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Pharmacist FAQs

Frequently Asked Questions for Pharmacists on Methamphetamine Act/Pseudoephedrine Products:

Q: How does North Carolina law regulate the sale of pseudoephedrine containing products?

A: North Carolina law requires all sellers of pseudoephedrine containing products to participate in a real-time electronic program for the purpose of tracking illegal pseudoephedrine purchases -- the National Precursor Log Exchange (NPLEx).

This October 27, 2011 letter to Pharmacy Managers from then-NC SBI Director Gregory S. McLeod outlines those requirements: (CLICK HERE TO READ THE LETTER.)

This November 16, 2011 follow-up letter to Pharmacy Managers from then-NC SBI Director Gregory S. McLeod includes NPLEx account login, training, and support instructions and information: (CLICK HERE TO READ THE LETTER.)

To avoid double record keeping, the North Carolina Mental Health Commission has deemed reporting into the NPLEX system as a "form approved by the commission," thus eliminating the requirement for keeping two logs and obtaining two signatures.   By reporting in to the NPLEX system, NPLEX is essentially keeping your log for you and electronically storing it. Law enforcement may retrieve the information from NPLEX.  If the system is down or you are for some reason unable to use it you are then required to keep the log and obtain the signature are previously required.

A pharmacy must still post a sign visible in 10 point bold face print near the place where the  electronic signature is obtained that says the following:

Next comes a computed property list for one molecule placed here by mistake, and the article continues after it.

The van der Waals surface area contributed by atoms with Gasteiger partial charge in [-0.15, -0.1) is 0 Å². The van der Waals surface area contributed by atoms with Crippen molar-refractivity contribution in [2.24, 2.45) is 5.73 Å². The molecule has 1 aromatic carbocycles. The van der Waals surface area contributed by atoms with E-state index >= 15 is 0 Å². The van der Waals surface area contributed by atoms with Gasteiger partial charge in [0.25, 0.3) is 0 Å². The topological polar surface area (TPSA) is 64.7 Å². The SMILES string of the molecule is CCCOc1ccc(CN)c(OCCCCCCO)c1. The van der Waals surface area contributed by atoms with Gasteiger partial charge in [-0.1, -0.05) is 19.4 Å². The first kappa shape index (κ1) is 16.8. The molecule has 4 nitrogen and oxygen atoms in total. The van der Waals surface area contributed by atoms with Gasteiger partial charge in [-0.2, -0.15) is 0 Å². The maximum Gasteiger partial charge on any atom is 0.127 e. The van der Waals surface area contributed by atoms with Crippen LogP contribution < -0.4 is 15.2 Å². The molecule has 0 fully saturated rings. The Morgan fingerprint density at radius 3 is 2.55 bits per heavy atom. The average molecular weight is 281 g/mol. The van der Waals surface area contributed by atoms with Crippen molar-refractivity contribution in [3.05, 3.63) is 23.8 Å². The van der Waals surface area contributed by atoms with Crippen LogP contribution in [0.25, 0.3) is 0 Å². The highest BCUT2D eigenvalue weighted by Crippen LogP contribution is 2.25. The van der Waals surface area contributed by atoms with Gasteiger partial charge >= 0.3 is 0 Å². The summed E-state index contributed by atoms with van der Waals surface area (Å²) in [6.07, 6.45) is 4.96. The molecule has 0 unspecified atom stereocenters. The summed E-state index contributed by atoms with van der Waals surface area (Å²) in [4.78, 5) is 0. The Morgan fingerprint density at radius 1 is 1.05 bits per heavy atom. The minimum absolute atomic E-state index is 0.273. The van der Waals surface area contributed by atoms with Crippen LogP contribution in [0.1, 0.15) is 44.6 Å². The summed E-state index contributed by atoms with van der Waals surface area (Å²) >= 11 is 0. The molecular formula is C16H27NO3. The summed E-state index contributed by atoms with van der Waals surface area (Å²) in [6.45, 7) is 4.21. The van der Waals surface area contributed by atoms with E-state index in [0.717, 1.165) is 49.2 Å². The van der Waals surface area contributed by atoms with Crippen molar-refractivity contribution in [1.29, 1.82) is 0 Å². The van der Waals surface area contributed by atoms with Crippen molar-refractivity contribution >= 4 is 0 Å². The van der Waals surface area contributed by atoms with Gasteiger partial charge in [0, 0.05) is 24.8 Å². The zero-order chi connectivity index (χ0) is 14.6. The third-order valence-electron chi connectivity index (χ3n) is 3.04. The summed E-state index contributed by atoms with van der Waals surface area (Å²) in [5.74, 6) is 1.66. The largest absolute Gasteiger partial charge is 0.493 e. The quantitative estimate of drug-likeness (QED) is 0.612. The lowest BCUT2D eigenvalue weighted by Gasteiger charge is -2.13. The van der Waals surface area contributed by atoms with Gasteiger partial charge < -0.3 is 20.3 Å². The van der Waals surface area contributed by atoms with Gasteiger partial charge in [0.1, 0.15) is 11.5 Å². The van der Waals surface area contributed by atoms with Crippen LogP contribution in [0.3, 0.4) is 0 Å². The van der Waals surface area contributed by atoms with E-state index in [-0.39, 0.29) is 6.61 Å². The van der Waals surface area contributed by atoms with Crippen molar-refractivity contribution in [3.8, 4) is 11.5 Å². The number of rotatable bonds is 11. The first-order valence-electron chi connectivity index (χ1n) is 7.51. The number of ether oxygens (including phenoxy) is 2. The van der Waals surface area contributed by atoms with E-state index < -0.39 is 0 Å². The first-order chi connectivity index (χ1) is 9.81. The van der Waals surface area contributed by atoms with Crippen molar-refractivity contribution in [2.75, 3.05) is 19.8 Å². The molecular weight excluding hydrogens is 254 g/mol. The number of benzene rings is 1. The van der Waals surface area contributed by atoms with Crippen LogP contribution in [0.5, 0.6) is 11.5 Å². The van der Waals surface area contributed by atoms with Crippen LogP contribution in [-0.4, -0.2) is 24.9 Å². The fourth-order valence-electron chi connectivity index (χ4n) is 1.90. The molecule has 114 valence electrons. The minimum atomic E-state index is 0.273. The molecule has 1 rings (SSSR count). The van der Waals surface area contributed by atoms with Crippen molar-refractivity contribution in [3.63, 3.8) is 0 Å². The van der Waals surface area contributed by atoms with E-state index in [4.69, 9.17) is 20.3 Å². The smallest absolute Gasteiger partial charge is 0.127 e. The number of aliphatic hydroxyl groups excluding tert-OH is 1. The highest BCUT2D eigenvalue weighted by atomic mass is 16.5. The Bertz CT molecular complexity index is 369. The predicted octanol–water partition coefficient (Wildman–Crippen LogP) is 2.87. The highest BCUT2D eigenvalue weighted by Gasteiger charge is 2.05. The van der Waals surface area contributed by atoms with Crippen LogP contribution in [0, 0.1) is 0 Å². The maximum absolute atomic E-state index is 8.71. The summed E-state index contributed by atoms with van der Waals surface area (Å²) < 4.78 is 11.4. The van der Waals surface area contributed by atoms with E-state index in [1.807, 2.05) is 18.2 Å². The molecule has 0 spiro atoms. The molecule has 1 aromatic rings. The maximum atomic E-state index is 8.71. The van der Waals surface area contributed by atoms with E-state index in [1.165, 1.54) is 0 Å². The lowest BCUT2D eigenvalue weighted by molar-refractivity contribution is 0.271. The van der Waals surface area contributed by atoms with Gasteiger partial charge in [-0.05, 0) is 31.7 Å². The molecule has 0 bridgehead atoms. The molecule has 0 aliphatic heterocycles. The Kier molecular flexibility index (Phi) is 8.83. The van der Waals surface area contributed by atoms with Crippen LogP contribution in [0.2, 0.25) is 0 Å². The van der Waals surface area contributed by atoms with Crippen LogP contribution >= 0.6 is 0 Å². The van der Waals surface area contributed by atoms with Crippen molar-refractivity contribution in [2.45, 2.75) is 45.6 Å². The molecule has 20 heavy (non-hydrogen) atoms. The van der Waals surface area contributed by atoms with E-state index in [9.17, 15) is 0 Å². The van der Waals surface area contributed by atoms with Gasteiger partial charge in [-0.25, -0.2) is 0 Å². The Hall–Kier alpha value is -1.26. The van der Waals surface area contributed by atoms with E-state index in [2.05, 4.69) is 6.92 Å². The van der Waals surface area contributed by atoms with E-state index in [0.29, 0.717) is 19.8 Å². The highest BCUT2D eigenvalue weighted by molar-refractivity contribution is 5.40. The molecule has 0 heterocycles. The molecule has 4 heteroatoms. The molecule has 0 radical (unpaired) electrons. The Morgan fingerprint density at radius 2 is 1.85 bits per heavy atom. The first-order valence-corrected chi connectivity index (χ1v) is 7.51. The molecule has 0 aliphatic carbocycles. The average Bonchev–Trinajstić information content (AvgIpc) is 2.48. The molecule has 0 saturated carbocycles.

"North Carolina law strictly prohibits the purchase of more than 3.6 grams total of certain products containing pseudoephedrine per day, and more than 9 grams total of certain products containing pseudoephedrine within a 30-day period. This store will maintain a record of all sales of these products which may be accessible to law enforcement officers."

This should be called to the customers' attention at the time the signature is obtained.

The PSE restrictions apply only to the retail sales of ephedrine and pseudoephedrine products sold behind a pharmacy counter and do not apply to valid prescriptions dispensed to a consumer.




Link to DEA Q&A on the Combat Meth Act of 2005:



Q: What does the Combat Methamphetamine Epidemic Act of 2005 entail?

A: Read the guidance document from the DEA Office of Diversion Control.


Q: What are the new training and training log requirements for the sale of pseudoephedrine products in NC?

A: Please click here to read a memo from the NC DHHS Commission for Mental Health, Developmental Disabilities and Substance Abuse Services.


Q: What pseudoephedrine products are subject to the statute?

A: Under the North Carolina statute, “[a]ny pseudoephedrine product in the form of a tablet or caplet containing pseudoephedrine as the sole active ingredient or in combination with other active ingredients shall be stored and sold behind a pharmacy counter.” Pseudoephedrine products “in the form of a liquid, liquid capsule, gel capsule or pediatric product” are not subject to regulation under the North Carolina statute. North Carolina amended its statute to make clear that “such products shall be subject to the requirements of the Combat Methamphetamine Act of 2005.”